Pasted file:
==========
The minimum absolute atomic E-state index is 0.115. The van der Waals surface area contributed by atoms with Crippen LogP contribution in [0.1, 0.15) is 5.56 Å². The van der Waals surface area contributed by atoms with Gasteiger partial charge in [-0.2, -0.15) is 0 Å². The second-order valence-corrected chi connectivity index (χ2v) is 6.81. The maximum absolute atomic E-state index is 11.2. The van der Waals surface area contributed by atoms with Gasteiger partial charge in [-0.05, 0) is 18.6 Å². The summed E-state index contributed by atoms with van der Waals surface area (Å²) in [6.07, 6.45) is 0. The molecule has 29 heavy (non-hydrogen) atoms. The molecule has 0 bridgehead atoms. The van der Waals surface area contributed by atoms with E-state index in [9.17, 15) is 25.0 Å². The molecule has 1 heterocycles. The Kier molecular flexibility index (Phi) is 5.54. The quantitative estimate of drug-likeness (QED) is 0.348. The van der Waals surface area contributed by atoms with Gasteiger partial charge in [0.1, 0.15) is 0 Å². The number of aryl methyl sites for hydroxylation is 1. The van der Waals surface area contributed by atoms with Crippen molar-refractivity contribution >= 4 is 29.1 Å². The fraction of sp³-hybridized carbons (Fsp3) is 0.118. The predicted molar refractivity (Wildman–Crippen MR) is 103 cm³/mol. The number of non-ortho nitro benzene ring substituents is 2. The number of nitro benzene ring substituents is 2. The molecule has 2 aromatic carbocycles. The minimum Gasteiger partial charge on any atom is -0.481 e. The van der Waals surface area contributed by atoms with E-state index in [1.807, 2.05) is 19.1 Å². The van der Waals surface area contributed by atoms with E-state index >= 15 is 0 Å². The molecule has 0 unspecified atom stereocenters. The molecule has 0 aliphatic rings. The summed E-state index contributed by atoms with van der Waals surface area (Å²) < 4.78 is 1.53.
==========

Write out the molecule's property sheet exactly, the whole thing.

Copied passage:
The minimum absolute atomic E-state index is 0.115. The van der Waals surface area contributed by atoms with Crippen LogP contribution in [0.1, 0.15) is 5.56 Å². The van der Waals surface area contributed by atoms with Gasteiger partial charge in [-0.2, -0.15) is 0 Å². The second-order valence-corrected chi connectivity index (χ2v) is 6.81. The maximum absolute atomic E-state index is 11.2. The van der Waals surface area contributed by atoms with Gasteiger partial charge in [-0.05, 0) is 18.6 Å². The summed E-state index contributed by atoms with van der Waals surface area (Å²) in [6.07, 6.45) is 0. The molecule has 29 heavy (non-hydrogen) atoms. The molecule has 0 bridgehead atoms. The van der Waals surface area contributed by atoms with E-state index in [9.17, 15) is 25.0 Å². The molecule has 1 heterocycles. The Kier molecular flexibility index (Phi) is 5.54. The quantitative estimate of drug-likeness (QED) is 0.348. The van der Waals surface area contributed by atoms with Gasteiger partial charge in [0.1, 0.15) is 0 Å². The number of aryl methyl sites for hydroxylation is 1. The van der Waals surface area contributed by atoms with Crippen molar-refractivity contribution >= 4 is 29.1 Å². The fraction of sp³-hybridized carbons (Fsp3) is 0.118. The predicted molar refractivity (Wildman–Crippen MR) is 103 cm³/mol. The number of non-ortho nitro benzene ring substituents is 2. The number of nitro benzene ring substituents is 2. The molecule has 2 aromatic carbocycles. The minimum Gasteiger partial charge on any atom is -0.481 e. The van der Waals surface area contributed by atoms with E-state index in [1.807, 2.05) is 19.1 Å². The van der Waals surface area contributed by atoms with E-state index >= 15 is 0 Å². The molecule has 0 unspecified atom stereocenters. The molecule has 0 aliphatic rings. The summed E-state index contributed by atoms with van der Waals surface area (Å²) < 4.78 is 1.53.